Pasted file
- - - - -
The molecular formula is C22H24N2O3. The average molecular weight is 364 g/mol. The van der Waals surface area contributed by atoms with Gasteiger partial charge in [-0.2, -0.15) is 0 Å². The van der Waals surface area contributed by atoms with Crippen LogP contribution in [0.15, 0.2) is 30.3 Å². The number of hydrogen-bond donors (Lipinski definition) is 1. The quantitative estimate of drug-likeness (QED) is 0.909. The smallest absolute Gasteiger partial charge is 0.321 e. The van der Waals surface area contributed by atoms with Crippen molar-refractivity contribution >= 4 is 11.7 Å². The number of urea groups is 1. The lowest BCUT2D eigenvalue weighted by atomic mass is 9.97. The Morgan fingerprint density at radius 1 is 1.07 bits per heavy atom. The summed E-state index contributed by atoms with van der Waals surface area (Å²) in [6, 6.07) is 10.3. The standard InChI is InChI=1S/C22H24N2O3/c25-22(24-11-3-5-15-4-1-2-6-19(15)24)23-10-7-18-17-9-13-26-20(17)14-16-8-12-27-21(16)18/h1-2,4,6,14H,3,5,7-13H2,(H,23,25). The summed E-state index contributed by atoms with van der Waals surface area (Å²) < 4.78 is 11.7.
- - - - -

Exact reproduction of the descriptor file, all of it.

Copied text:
The molecular formula is C22H24N2O3. The average molecular weight is 364 g/mol. The van der Waals surface area contributed by atoms with Gasteiger partial charge in [-0.2, -0.15) is 0 Å². The van der Waals surface area contributed by atoms with Crippen LogP contribution in [0.15, 0.2) is 30.3 Å². The number of hydrogen-bond donors (Lipinski definition) is 1. The quantitative estimate of drug-likeness (QED) is 0.909. The smallest absolute Gasteiger partial charge is 0.321 e. The van der Waals surface area contributed by atoms with Crippen molar-refractivity contribution >= 4 is 11.7 Å². The number of urea groups is 1. The lowest BCUT2D eigenvalue weighted by atomic mass is 9.97. The Morgan fingerprint density at radius 1 is 1.07 bits per heavy atom. The summed E-state index contributed by atoms with van der Waals surface area (Å²) in [6, 6.07) is 10.3. The standard InChI is InChI=1S/C22H24N2O3/c25-22(24-11-3-5-15-4-1-2-6-19(15)24)23-10-7-18-17-9-13-26-20(17)14-16-8-12-27-21(16)18/h1-2,4,6,14H,3,5,7-13H2,(H,23,25). The summed E-state index contributed by atoms with van der Waals surface area (Å²) < 4.78 is 11.7.